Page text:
Friday, October 21, 2011

Sunrise this morning

Although the days are getting distressingly short, the brisk dry air and an occasional sunrise like this are compensations.

Clear air, bright sun, a few bananas, and just a hint of fall color impart a surreal quality to the Central Valley

It's not the look that comes to mind when you think about typical Washington Gardens. Where's the high shade, the turf, the azaleas, the dogwoods, hostas, liriope?


I am much taken by the effect of low lighting on plant pubescence. Or any pubescence; I recall an infatuation of 40 odd years ago. Like a typical teenage boy, I was of course primarily attracted by her intellect, but I was captivated by the blonde summer bleached down on her lightly tanned skin. In a non-carnal kind of way. As with the Loropetalum there were more striking aspects to her appearance, but I am and have always been a sucker for backlit pubescence.

Thursday, October 20, 2011

Aster ageratoides 'Ezo Murasaki'

LinkI liked it two years ago, and I like it now. What started as two 3" pots with one small plant per pot has covered 3-4 square meters. The flowers are small and the pinkish color is unusual among asters.

There was a lot of action in the Asian Collections today

The volunteers came in and moved dwarf mondo grass around bare stone steps amongst other things. Hundreds of school children thundered through the garden in a non-destructive way. And Robert Webster, botanist in the USNA Herbarium came out to voucher (produce herbarium specimens) of ours in fruit. We must have one of the best collections of Asian Cercis outside of Asia itself.

Chimonanthus nitens flowering in the shade of Cedrus deodara

This is not Chimonanthus praecox, the delightfully fragrant Wintersweet, but it's a pleasant enough shrub. I first met it at Behnke's many years ago. I'd been begging the Woody Plants buyer to get us more Wintersweet, a plea that had been meeting pretty grim resistance for several years, when all of a sudden appeared, six 15 gallon 6 foot plants of C. nitens. Any reasonable markup would have made them around 100 dollars retail. But they aren't fragrant and they were large, and..... I think they were eventually sold at some discount and starting the next year they always stocked Wintersweet. Which, as I always say, is a plant that belongs in every Zone 7 garden. I've had a soft spot for nitens ever since; There's a ghostly quality to the delicate pendant flowers that isn't apparent from this picture which suggests the area is much better lit than it is. The magic of digital exposure adjustment has turns a quite gloomy area into a cheerfully bright one!

Wednesday, October 19, 2011

I've always admired the tapestry of the Fern Valley Bog

A mix of texturally interesting plants: Spagnums, Carex spp., Crowsfoot, Cranberry, Chamaedaphne... The fall leaves even seem arranged. (not by me)

Solidago sempervirens where the Fern Valley main path meets Crabtree Road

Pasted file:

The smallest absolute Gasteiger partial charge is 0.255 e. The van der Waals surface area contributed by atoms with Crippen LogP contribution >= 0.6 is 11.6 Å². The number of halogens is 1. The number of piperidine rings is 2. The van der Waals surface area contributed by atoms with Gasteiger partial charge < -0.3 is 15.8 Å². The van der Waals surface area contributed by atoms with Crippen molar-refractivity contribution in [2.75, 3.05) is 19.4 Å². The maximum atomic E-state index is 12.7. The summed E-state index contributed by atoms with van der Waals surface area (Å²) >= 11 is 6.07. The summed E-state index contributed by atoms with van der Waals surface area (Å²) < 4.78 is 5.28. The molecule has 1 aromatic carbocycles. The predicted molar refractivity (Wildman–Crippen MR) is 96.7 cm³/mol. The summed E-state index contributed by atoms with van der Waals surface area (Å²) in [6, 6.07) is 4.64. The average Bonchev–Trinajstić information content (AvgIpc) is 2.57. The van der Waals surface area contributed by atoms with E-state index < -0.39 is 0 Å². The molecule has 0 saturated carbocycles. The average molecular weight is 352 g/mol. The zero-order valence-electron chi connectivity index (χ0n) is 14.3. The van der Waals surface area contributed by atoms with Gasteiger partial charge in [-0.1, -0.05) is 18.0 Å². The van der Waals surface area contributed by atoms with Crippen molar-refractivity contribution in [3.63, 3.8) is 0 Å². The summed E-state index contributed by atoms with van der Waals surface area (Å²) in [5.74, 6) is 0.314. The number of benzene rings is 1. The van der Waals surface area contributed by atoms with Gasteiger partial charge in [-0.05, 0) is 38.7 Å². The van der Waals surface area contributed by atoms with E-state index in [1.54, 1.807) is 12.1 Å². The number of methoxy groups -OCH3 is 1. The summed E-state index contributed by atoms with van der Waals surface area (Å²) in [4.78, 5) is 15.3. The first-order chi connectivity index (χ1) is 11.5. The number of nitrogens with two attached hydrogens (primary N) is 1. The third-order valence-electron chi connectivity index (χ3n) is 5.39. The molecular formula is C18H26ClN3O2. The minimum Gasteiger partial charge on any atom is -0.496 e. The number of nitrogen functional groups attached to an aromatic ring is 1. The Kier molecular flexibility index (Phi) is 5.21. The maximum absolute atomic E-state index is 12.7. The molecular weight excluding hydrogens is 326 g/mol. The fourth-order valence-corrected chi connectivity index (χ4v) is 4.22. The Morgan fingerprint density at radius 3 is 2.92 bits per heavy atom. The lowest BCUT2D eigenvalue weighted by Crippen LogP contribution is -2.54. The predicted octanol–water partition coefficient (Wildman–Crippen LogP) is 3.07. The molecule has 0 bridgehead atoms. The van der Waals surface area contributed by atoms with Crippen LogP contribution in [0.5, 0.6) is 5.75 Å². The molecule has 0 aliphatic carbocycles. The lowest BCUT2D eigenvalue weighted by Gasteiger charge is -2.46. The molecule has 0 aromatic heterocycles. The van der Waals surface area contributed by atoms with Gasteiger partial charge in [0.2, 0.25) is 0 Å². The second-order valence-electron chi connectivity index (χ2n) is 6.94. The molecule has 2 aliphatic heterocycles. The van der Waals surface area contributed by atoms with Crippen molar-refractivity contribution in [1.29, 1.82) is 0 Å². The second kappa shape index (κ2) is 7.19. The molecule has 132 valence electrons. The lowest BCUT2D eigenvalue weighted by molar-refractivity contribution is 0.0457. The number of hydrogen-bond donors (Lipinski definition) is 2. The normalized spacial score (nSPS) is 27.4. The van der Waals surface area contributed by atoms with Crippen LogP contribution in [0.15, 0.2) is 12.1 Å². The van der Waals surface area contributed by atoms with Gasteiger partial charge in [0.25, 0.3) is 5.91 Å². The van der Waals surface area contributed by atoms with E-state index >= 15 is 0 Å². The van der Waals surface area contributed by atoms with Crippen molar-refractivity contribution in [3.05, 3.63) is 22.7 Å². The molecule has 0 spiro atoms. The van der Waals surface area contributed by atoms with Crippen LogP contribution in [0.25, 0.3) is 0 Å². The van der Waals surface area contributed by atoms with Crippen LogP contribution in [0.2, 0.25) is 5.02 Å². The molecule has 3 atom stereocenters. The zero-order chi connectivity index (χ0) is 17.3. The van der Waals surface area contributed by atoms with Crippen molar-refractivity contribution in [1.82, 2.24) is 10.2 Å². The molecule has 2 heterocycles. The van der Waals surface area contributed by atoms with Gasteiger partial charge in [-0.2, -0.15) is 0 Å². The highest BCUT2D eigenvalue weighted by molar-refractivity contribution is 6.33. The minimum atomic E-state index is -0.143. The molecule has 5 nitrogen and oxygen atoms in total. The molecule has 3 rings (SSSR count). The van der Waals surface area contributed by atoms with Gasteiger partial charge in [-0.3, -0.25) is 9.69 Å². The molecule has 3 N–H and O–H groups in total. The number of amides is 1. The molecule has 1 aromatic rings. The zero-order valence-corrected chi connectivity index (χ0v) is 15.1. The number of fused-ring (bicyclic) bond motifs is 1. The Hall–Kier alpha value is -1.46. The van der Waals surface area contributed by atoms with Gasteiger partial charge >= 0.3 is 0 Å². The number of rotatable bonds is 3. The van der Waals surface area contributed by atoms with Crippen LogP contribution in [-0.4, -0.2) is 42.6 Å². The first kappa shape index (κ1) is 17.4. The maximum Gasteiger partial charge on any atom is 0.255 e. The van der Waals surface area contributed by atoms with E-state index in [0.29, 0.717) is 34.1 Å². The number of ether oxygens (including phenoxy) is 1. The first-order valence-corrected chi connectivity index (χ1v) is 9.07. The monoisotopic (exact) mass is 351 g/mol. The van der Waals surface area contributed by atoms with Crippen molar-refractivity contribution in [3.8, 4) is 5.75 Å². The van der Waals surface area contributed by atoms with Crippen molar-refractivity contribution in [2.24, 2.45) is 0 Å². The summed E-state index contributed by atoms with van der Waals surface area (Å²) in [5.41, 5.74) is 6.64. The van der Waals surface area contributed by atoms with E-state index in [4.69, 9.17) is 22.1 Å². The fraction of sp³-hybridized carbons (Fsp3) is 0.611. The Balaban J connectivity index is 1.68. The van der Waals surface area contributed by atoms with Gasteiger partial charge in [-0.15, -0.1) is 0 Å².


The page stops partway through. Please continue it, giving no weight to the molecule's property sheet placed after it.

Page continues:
This is a cool goldenrod with a lot going for it. The flowers are attractive and pretty typical for Solidago, maybe a bit larger, but the ripened seedheads are spectacular, even better with a little frost. And the clumping basal foliage is persistent well into the winter. Hence sempervirens I assume. It's a dune dweller with a huge range that includes the Atlantic and Gulf coasts. There are two varieties, basically a northern and a southern. This is one of the Solidago's I grow in Adelphi.

I missed the 40th Anniversary of the Washington Youth Garden

Even Hallmark didn't have a card. I used to go over much more often when I was in Fern Valley. They've done a lot of good things since last I visited. The eight foot deer fence is nice. I see fruit trees on the inside. The flower border on the ~north side is, as always, lovely. They use good tough plants that don't need pampering. While there are a few roses still flowering nicely, the stars right now are Symphyotrichum (Aster) oblongifolius and Chrysanthemum rubellum 'Sheffield'. The Apollo program celebrated its 40th this year. The Eucalyptus (in the third photo) hasn't been in the ground 40 years, but it has survived four or five. That's impressive.

Next year I swear I'll get by every few weeks in the summer. It's a fantastic garden and a wonderful program.

Tuesday, October 18, 2011

Fern Valley staff and volunteers plant the S. Dakota etc. plants in the prairie

From the road it looked like someone had lost a piece of jewelry....or this was a circle of Druids without any trees. Walking in, I discovered they were planting a selection of the plants that GrayC, Scott, and Kevin had collected and Brad had grown from seeds. Now they're going into the ground. Some of them were collected with the idea that they could be useful elements in roof gardens. I frankly don't know most of them beyond having watched them for a year and a half and the small amount of research I've done. There's nothing a exciting as a new plant (I am a geek) and this is one planting with a dozen new plants. Wow.

The vegetation on the plot was killed off and some amount of limestone? chips dug into the top layer of soil. That should improve both the drainage, and the pH. Pre treatment, neither was ideally suited for dry prairie plants. It will be great fun to monitor this planting.

If you look closely to the left of Liz's head in the bottom picture, you can see the purple asters that complement her top and glasses.

Helianthus angustifolius, Swamp of my personal favorites

I walked through Fern Valley yesterday and came upon this planting. I know a lot of people aren't excited by yellow flowers; I like most yellow flowers. Hey, I grow five different goldenrods. Over the unvoiced, in recent years anyway, objections of my spouse. There's just something right about yellow flowers in the fall.